But in a lot of other ways, kids today are growing up slower than ever – at least in North America. They aren’t finishing school until well into their twenties and when they finally do leave the nest, they often wind up coming back at least once. Marriage and babies don’t even enter the picture until their early thirties.
Sometimes we think, at eighteen, they should just know certain things and we forget that they need to be taught basic living skills in much the same way we had to teach them to blow their nose when they were toddlers.
Where am I going with this? Well . . .
My son and four of his buddies have decided to rent a house next year instead of staying in residence at university. The thing is that the lease for this house is for one year starting in May; they will be paying rent for the summer even though they won’t be attending school during that time.
So they have decided that, since they’re paying rent anyway, they are going to get jobs and live on their own starting in May.
Now, with all of the technology today, kids think they are so smart but they have yet to invent an “App” that teaches you how to live on your own.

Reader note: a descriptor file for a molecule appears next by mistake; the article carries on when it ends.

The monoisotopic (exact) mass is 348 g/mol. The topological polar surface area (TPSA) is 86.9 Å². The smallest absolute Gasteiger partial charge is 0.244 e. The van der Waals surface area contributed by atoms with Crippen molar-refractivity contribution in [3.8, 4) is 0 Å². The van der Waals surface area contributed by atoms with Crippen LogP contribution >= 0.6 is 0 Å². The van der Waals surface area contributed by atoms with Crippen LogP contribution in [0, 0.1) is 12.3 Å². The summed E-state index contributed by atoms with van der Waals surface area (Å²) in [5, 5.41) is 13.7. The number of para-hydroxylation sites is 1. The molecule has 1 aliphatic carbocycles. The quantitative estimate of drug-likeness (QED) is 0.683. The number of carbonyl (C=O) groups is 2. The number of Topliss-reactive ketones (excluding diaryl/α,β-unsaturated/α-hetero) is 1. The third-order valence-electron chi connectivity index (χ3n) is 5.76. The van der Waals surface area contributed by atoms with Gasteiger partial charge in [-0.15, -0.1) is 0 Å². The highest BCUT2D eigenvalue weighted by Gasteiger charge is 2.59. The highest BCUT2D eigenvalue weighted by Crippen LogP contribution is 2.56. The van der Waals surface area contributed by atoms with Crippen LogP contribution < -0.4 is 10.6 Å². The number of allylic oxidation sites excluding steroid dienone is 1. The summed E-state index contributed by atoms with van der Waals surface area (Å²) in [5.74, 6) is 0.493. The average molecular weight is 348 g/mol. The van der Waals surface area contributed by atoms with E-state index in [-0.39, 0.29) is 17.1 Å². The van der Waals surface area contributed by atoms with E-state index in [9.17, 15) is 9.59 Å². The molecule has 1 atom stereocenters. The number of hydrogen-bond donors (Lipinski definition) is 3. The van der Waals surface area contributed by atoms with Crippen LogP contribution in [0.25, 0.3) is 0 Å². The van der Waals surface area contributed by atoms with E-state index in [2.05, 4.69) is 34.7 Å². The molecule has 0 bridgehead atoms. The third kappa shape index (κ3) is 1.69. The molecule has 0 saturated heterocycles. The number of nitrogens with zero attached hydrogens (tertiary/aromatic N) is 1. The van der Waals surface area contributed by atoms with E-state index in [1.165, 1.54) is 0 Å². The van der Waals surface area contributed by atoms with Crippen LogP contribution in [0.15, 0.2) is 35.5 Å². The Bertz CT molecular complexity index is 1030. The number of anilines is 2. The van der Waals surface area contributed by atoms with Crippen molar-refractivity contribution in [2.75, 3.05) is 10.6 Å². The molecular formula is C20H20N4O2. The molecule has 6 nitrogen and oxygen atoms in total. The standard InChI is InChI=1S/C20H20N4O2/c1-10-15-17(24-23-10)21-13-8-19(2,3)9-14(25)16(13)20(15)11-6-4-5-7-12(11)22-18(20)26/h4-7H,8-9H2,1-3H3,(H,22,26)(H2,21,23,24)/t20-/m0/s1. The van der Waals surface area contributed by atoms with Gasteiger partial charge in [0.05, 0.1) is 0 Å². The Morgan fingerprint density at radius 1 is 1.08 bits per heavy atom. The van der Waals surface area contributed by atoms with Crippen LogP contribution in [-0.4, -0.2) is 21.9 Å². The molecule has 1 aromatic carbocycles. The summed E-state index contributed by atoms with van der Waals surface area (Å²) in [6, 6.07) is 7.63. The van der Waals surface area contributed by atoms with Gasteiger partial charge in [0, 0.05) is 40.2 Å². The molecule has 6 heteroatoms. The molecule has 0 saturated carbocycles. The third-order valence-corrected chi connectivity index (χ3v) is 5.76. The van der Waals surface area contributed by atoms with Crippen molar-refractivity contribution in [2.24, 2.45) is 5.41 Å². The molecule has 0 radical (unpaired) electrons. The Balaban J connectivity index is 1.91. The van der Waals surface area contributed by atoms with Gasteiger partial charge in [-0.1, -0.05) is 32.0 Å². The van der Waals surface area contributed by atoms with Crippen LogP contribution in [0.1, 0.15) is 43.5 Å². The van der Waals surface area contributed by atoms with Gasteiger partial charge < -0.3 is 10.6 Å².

They’ve all lived away from home for a year but they were in residence. Residence is sort of like living on your own but not really. It’s more like living on your own with “training wheels”. There is so much more to know than they realize and we have six weeks to impart all of our wisdom to our son.
Besides the obvious; how to set up a budget, how to do laundry, don’t forget the deodorant; there are so many little things that you may not realize need to be taught.
How to write a cheque: I already taught him “what” a cheque is when we ordered them but he has to know how to write one so he can pay his rent every month.
How to pay a bill: he is going to have to pay utilities
When to talk to a bank teller: I don’t think he’s done anything at the bank other than withdraw cash from the ATM. Having said that, I better make sure he knows how to deposit at the ATM.
What an NSF cheque is: better to teach him than have him find out the hard way
How to turn off the water to the toilet
How to use a plunger: he says he knows how but let’s make sure
How to unclog a drain
What bad chicken smells like: and bad milk and bad meat and “when in doubt, throw it out”
What mold looks like: all the different kinds of mold; fuzzy, black, cheese . . .
How to return a purchase: politely
How to flip a breaker switch: and what a breaker switch is and where the breakers are
How to take a taxi
Basic first aid
How to cook at least 3 simple nutritious meals: eggs, salad and grilled cheese will do; hoping one of the other guys has a larger repertoire
How to deal with a door-to-door solicitor: I’m sorry, I have something on the stove right now
How to deal with telephone marketers: I’m sorry mate but you’ve reached a construction site
What paperwork is important: what they need to keep and how to file it
If I’ve missed something, PLEASE let me know. I only have 6 weeks to get him ready!
Image courtesy of iosphere at FreeDigitalPhotos.net